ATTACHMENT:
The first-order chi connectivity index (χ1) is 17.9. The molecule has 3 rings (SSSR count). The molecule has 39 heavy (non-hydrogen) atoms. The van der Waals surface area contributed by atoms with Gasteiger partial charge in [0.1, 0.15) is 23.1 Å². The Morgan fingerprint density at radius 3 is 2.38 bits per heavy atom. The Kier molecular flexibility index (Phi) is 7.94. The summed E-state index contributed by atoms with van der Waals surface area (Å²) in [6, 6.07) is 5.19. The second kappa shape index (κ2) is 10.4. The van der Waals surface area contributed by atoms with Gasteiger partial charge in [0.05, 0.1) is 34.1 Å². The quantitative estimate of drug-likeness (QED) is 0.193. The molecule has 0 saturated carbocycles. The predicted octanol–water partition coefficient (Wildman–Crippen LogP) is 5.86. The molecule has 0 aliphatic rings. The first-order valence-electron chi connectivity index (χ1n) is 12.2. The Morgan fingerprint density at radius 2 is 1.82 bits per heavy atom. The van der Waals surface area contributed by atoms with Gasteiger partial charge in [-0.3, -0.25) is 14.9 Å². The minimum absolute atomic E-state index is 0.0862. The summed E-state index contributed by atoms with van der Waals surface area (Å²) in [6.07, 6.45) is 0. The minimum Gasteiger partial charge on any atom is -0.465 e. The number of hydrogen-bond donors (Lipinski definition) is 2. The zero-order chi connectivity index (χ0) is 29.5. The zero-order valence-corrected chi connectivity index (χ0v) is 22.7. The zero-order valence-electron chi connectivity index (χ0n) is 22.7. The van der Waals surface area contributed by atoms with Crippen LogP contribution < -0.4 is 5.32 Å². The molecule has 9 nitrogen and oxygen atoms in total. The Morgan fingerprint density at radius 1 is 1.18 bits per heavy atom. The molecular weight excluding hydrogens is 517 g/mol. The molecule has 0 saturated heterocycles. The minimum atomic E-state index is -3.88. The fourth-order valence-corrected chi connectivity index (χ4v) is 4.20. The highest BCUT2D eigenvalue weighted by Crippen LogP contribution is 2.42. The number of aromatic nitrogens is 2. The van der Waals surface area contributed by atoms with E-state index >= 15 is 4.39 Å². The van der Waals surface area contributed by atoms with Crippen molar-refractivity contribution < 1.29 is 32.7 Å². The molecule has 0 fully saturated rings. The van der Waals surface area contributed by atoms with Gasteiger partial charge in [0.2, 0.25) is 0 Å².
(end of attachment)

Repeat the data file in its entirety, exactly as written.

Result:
The first-order chi connectivity index (χ1) is 17.9. The molecule has 3 rings (SSSR count). The molecule has 39 heavy (non-hydrogen) atoms. The van der Waals surface area contributed by atoms with Gasteiger partial charge in [0.1, 0.15) is 23.1 Å². The Morgan fingerprint density at radius 3 is 2.38 bits per heavy atom. The Kier molecular flexibility index (Phi) is 7.94. The summed E-state index contributed by atoms with van der Waals surface area (Å²) in [6, 6.07) is 5.19. The second kappa shape index (κ2) is 10.4. The van der Waals surface area contributed by atoms with Gasteiger partial charge in [0.05, 0.1) is 34.1 Å². The quantitative estimate of drug-likeness (QED) is 0.193. The molecule has 0 saturated carbocycles. The predicted octanol–water partition coefficient (Wildman–Crippen LogP) is 5.86. The molecule has 0 aliphatic rings. The first-order valence-electron chi connectivity index (χ1n) is 12.2. The Morgan fingerprint density at radius 2 is 1.82 bits per heavy atom. The van der Waals surface area contributed by atoms with Gasteiger partial charge in [-0.3, -0.25) is 14.9 Å². The minimum absolute atomic E-state index is 0.0862. The summed E-state index contributed by atoms with van der Waals surface area (Å²) in [6.07, 6.45) is 0. The minimum Gasteiger partial charge on any atom is -0.465 e. The number of hydrogen-bond donors (Lipinski definition) is 2. The zero-order chi connectivity index (χ0) is 29.5. The zero-order valence-corrected chi connectivity index (χ0v) is 22.7. The zero-order valence-electron chi connectivity index (χ0n) is 22.7. The van der Waals surface area contributed by atoms with Crippen LogP contribution < -0.4 is 5.32 Å². The molecule has 9 nitrogen and oxygen atoms in total. The Morgan fingerprint density at radius 1 is 1.18 bits per heavy atom. The molecular weight excluding hydrogens is 517 g/mol. The molecule has 0 saturated heterocycles. The minimum atomic E-state index is -3.88. The fourth-order valence-corrected chi connectivity index (χ4v) is 4.20. The highest BCUT2D eigenvalue weighted by Crippen LogP contribution is 2.42. The number of aromatic nitrogens is 2. The van der Waals surface area contributed by atoms with E-state index >= 15 is 4.39 Å². The van der Waals surface area contributed by atoms with Crippen molar-refractivity contribution < 1.29 is 32.7 Å². The molecule has 0 fully saturated rings. The van der Waals surface area contributed by atoms with Gasteiger partial charge in [0.2, 0.25) is 0 Å².